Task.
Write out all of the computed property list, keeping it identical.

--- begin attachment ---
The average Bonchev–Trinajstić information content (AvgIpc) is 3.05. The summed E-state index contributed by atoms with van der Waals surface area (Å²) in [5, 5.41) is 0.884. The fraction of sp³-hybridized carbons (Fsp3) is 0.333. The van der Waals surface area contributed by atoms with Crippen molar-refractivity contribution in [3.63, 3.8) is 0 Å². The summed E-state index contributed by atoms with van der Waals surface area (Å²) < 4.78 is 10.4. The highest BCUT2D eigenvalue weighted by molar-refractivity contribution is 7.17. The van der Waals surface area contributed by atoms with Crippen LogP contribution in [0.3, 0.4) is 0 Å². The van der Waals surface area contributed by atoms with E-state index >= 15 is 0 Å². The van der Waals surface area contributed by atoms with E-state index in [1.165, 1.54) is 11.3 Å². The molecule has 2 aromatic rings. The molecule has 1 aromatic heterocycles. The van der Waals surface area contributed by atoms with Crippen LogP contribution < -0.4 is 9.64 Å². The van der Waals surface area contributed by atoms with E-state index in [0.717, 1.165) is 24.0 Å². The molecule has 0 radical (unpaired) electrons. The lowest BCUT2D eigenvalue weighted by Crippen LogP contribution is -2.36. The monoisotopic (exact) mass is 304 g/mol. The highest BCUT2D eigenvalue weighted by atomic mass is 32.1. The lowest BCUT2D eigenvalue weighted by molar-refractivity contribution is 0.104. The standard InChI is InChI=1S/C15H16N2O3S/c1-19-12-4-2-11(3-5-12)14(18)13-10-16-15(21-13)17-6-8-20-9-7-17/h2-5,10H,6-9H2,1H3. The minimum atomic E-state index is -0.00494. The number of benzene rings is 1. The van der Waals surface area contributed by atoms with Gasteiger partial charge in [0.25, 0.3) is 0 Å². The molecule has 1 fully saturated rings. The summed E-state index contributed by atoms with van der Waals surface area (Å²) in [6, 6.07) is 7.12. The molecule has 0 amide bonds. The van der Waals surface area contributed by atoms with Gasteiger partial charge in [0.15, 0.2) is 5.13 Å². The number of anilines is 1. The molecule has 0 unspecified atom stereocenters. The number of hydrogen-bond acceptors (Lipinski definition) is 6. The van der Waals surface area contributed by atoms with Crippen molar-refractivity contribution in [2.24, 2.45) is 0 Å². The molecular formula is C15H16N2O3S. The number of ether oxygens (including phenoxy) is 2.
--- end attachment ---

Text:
The average Bonchev–Trinajstić information content (AvgIpc) is 3.05. The summed E-state index contributed by atoms with van der Waals surface area (Å²) in [5, 5.41) is 0.884. The fraction of sp³-hybridized carbons (Fsp3) is 0.333. The van der Waals surface area contributed by atoms with Crippen molar-refractivity contribution in [3.63, 3.8) is 0 Å². The summed E-state index contributed by atoms with van der Waals surface area (Å²) < 4.78 is 10.4. The highest BCUT2D eigenvalue weighted by molar-refractivity contribution is 7.17. The van der Waals surface area contributed by atoms with Crippen LogP contribution in [0.3, 0.4) is 0 Å². The van der Waals surface area contributed by atoms with E-state index >= 15 is 0 Å². The van der Waals surface area contributed by atoms with E-state index in [1.165, 1.54) is 11.3 Å². The molecule has 2 aromatic rings. The molecule has 1 aromatic heterocycles. The van der Waals surface area contributed by atoms with Crippen LogP contribution < -0.4 is 9.64 Å². The van der Waals surface area contributed by atoms with E-state index in [0.717, 1.165) is 24.0 Å². The molecule has 0 radical (unpaired) electrons. The lowest BCUT2D eigenvalue weighted by Crippen LogP contribution is -2.36. The monoisotopic (exact) mass is 304 g/mol. The highest BCUT2D eigenvalue weighted by atomic mass is 32.1. The lowest BCUT2D eigenvalue weighted by molar-refractivity contribution is 0.104. The standard InChI is InChI=1S/C15H16N2O3S/c1-19-12-4-2-11(3-5-12)14(18)13-10-16-15(21-13)17-6-8-20-9-7-17/h2-5,10H,6-9H2,1H3. The minimum atomic E-state index is -0.00494. The number of benzene rings is 1. The van der Waals surface area contributed by atoms with Gasteiger partial charge in [0.25, 0.3) is 0 Å². The molecule has 1 fully saturated rings. The summed E-state index contributed by atoms with van der Waals surface area (Å²) in [6, 6.07) is 7.12. The molecule has 0 amide bonds. The van der Waals surface area contributed by atoms with Gasteiger partial charge in [0.15, 0.2) is 5.13 Å². The number of anilines is 1. The molecule has 0 unspecified atom stereocenters. The number of hydrogen-bond acceptors (Lipinski definition) is 6. The van der Waals surface area contributed by atoms with Crippen molar-refractivity contribution in [2.24, 2.45) is 0 Å². The molecular formula is C15H16N2O3S. The number of ether oxygens (including phenoxy) is 2.